The Libyan economy is largely dependent upon the export of oil. Oil production facilities are operated by foreign companies, with permission from the National Oil Corporation (NOC), based in Tripoli. The oil revenues then accrue to the Central Bank of Libya (CBL), based in Tripoli, which then distributes the revenue to the GNA, the HoR, the LNA, and GNA-aligned militias.

Assessments & Forecast: Political divisions, security volatility, global oil prices unlikely to significantly increase government revenues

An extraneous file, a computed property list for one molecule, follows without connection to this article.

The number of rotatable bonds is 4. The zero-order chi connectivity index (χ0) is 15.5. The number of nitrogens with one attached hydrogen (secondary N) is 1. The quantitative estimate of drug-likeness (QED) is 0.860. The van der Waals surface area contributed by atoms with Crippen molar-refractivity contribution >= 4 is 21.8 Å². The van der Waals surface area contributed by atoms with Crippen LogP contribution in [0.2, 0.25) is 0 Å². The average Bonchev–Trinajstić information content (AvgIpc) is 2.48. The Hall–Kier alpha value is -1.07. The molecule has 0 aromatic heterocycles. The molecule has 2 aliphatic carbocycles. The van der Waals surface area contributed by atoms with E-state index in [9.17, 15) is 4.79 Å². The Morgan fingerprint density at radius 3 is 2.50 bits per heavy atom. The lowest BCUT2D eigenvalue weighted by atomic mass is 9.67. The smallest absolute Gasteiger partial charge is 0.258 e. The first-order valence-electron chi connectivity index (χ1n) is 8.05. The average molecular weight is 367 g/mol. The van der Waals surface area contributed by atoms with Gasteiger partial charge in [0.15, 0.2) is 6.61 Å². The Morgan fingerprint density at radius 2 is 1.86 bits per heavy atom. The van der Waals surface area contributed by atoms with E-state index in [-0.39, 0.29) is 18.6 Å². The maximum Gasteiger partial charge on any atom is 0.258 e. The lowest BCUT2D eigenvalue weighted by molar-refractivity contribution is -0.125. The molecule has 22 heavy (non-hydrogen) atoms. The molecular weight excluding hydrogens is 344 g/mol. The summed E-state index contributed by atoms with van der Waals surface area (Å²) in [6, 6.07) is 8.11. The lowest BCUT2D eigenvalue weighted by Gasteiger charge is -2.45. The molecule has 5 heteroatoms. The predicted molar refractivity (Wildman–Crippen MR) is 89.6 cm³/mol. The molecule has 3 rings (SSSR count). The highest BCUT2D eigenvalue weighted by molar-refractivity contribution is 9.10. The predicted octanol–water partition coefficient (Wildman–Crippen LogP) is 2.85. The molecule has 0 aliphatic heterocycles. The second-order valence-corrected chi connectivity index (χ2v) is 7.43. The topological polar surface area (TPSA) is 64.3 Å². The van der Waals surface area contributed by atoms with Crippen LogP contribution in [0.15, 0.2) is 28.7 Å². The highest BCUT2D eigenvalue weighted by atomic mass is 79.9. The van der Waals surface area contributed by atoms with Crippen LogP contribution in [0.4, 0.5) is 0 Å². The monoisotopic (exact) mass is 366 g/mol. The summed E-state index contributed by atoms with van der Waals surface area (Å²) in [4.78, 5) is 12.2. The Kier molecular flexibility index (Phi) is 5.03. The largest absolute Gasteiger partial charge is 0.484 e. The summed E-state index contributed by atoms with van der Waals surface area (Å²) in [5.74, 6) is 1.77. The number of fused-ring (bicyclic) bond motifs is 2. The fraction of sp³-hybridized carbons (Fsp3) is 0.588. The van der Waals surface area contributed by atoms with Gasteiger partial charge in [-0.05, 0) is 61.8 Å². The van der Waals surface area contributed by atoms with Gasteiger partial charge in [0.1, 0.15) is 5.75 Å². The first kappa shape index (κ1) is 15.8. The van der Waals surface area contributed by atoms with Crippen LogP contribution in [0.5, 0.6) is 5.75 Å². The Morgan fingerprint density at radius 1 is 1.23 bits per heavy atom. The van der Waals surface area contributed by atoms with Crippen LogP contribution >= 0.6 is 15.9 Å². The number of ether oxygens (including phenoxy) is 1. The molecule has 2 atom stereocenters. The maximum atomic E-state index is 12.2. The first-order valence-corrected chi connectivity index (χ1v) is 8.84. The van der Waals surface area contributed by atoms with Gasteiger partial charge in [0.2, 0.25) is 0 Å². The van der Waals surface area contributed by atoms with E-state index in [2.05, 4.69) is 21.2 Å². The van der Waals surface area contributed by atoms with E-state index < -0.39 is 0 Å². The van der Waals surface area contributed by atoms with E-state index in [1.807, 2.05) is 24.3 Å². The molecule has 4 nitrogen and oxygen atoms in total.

Tensions have persisted between the GNA and the HoR regarding control have over Libya’s monetary policy and revenues, which prompted both parties to form parallel central banks based in Tripoli and al-Bayda in 2014. After retaking control of the Ras Lanuf and Sidra oil terminals from the SDB in June 2018, Haftar decided to hand over control of revenue from these oil terminals to the eastern-based NOC. However, in 2017, when PFG commander Ibrahim al-Jadhran temporarily took control of the Oil Crescent and attempted to directly sell the oil from these facilities on the international market, European countries imposed an embargo on this oil. They further stated that only oil bought from the Tripoli-based NOC would be considered as legal. Therefore, Haftar’s decision was likely prompted by an attempt to not undermine the Tripoli-based NOC, whose head Mustafa Sanalla, is popular both among the GNA and the HoR, but rather to force the GNA to replace the CBL head, Sadiq al-Kabir, whom the LNA considers as corrupt and illegitimate. This is supported by the fact that Haftar eventually agreed to hand over control of revenue from the oil terminals back to the Tripoli-based NOC on July 10. The underlines the divisions instability arising from the bipolarity between the country’s economic institutions.The widespread threat of militancy, as well as militia activity, poses a further threat to oil infrastructure in the country. The majority of these facilities are secured by local militias who have their own interests in mind.